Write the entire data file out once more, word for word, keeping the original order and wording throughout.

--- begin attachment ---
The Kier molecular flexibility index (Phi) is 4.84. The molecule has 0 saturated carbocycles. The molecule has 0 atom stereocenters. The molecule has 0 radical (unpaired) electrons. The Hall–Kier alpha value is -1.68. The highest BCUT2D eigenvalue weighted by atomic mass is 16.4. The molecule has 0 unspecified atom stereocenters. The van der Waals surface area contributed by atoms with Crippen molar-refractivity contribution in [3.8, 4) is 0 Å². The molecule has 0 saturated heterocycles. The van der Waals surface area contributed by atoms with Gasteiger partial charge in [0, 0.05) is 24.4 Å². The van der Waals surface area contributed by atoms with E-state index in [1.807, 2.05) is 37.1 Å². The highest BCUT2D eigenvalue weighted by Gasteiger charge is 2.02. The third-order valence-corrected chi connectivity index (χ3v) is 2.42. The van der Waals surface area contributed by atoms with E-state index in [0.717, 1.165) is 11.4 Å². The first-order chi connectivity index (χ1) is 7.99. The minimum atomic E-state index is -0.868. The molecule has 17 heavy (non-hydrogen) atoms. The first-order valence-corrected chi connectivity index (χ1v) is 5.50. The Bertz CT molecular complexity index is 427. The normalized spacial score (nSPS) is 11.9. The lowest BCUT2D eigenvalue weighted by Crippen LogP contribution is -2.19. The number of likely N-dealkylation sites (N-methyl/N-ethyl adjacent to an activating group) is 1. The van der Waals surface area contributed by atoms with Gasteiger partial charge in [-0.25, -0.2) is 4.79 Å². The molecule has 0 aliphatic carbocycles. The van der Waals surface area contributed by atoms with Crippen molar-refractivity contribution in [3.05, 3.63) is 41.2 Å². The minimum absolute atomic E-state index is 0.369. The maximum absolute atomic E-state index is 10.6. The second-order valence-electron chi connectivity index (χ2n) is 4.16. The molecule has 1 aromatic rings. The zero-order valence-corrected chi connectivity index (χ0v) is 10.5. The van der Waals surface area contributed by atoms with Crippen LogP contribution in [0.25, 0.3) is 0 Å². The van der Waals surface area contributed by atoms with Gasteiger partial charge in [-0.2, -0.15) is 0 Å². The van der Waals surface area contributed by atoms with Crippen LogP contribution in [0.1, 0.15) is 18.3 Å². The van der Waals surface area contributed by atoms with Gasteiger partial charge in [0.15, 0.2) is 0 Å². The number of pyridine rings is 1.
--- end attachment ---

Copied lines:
The Kier molecular flexibility index (Phi) is 4.84. The molecule has 0 saturated carbocycles. The molecule has 0 atom stereocenters. The molecule has 0 radical (unpaired) electrons. The Hall–Kier alpha value is -1.68. The highest BCUT2D eigenvalue weighted by atomic mass is 16.4. The molecule has 0 unspecified atom stereocenters. The van der Waals surface area contributed by atoms with Crippen molar-refractivity contribution in [3.8, 4) is 0 Å². The molecule has 0 saturated heterocycles. The van der Waals surface area contributed by atoms with Gasteiger partial charge in [0, 0.05) is 24.4 Å². The van der Waals surface area contributed by atoms with E-state index in [1.807, 2.05) is 37.1 Å². The highest BCUT2D eigenvalue weighted by Gasteiger charge is 2.02. The third-order valence-corrected chi connectivity index (χ3v) is 2.42. The van der Waals surface area contributed by atoms with E-state index in [0.717, 1.165) is 11.4 Å². The first-order chi connectivity index (χ1) is 7.99. The minimum atomic E-state index is -0.868. The molecule has 17 heavy (non-hydrogen) atoms. The first-order valence-corrected chi connectivity index (χ1v) is 5.50. The Bertz CT molecular complexity index is 427. The normalized spacial score (nSPS) is 11.9. The lowest BCUT2D eigenvalue weighted by Crippen LogP contribution is -2.19. The number of likely N-dealkylation sites (N-methyl/N-ethyl adjacent to an activating group) is 1. The van der Waals surface area contributed by atoms with Gasteiger partial charge in [-0.25, -0.2) is 4.79 Å². The molecule has 0 aliphatic carbocycles. The van der Waals surface area contributed by atoms with Crippen molar-refractivity contribution in [3.05, 3.63) is 41.2 Å². The minimum absolute atomic E-state index is 0.369. The maximum absolute atomic E-state index is 10.6. The second-order valence-electron chi connectivity index (χ2n) is 4.16. The molecule has 1 aromatic rings. The zero-order valence-corrected chi connectivity index (χ0v) is 10.5. The van der Waals surface area contributed by atoms with Crippen LogP contribution in [0.25, 0.3) is 0 Å². The van der Waals surface area contributed by atoms with Gasteiger partial charge in [-0.2, -0.15) is 0 Å². The van der Waals surface area contributed by atoms with Crippen LogP contribution in [0.1, 0.15) is 18.3 Å². The van der Waals surface area contributed by atoms with Gasteiger partial charge in [0.15, 0.2) is 0 Å². The number of pyridine rings is 1.